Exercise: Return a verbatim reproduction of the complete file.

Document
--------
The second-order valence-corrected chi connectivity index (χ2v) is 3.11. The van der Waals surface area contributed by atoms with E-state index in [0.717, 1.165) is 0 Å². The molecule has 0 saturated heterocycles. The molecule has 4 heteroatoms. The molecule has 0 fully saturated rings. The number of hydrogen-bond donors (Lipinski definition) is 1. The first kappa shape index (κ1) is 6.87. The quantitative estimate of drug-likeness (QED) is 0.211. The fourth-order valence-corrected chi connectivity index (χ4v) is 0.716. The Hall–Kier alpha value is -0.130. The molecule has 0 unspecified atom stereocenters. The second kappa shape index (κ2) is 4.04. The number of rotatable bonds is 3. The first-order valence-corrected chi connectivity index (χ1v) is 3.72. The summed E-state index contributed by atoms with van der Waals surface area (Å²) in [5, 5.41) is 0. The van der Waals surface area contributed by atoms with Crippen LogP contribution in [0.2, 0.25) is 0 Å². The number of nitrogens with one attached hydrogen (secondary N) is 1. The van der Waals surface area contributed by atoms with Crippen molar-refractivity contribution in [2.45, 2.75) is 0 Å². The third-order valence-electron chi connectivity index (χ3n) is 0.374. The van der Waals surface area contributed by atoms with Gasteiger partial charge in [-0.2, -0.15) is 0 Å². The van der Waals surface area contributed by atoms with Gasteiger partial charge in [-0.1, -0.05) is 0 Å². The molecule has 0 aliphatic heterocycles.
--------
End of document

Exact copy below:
The second-order valence-corrected chi connectivity index (χ2v) is 3.11. The van der Waals surface area contributed by atoms with E-state index in [0.717, 1.165) is 0 Å². The molecule has 0 saturated heterocycles. The molecule has 4 heteroatoms. The molecule has 0 fully saturated rings. The number of hydrogen-bond donors (Lipinski definition) is 1. The first kappa shape index (κ1) is 6.87. The quantitative estimate of drug-likeness (QED) is 0.211. The fourth-order valence-corrected chi connectivity index (χ4v) is 0.716. The Hall–Kier alpha value is -0.130. The molecule has 0 unspecified atom stereocenters. The second kappa shape index (κ2) is 4.04. The number of rotatable bonds is 3. The first-order valence-corrected chi connectivity index (χ1v) is 3.72. The summed E-state index contributed by atoms with van der Waals surface area (Å²) in [5, 5.41) is 0. The van der Waals surface area contributed by atoms with Crippen LogP contribution in [0.2, 0.25) is 0 Å². The number of nitrogens with one attached hydrogen (secondary N) is 1. The van der Waals surface area contributed by atoms with Crippen molar-refractivity contribution in [2.45, 2.75) is 0 Å². The third-order valence-electron chi connectivity index (χ3n) is 0.374. The van der Waals surface area contributed by atoms with Gasteiger partial charge in [-0.2, -0.15) is 0 Å². The van der Waals surface area contributed by atoms with Gasteiger partial charge in [-0.1, -0.05) is 0 Å². The molecule has 0 aliphatic heterocycles.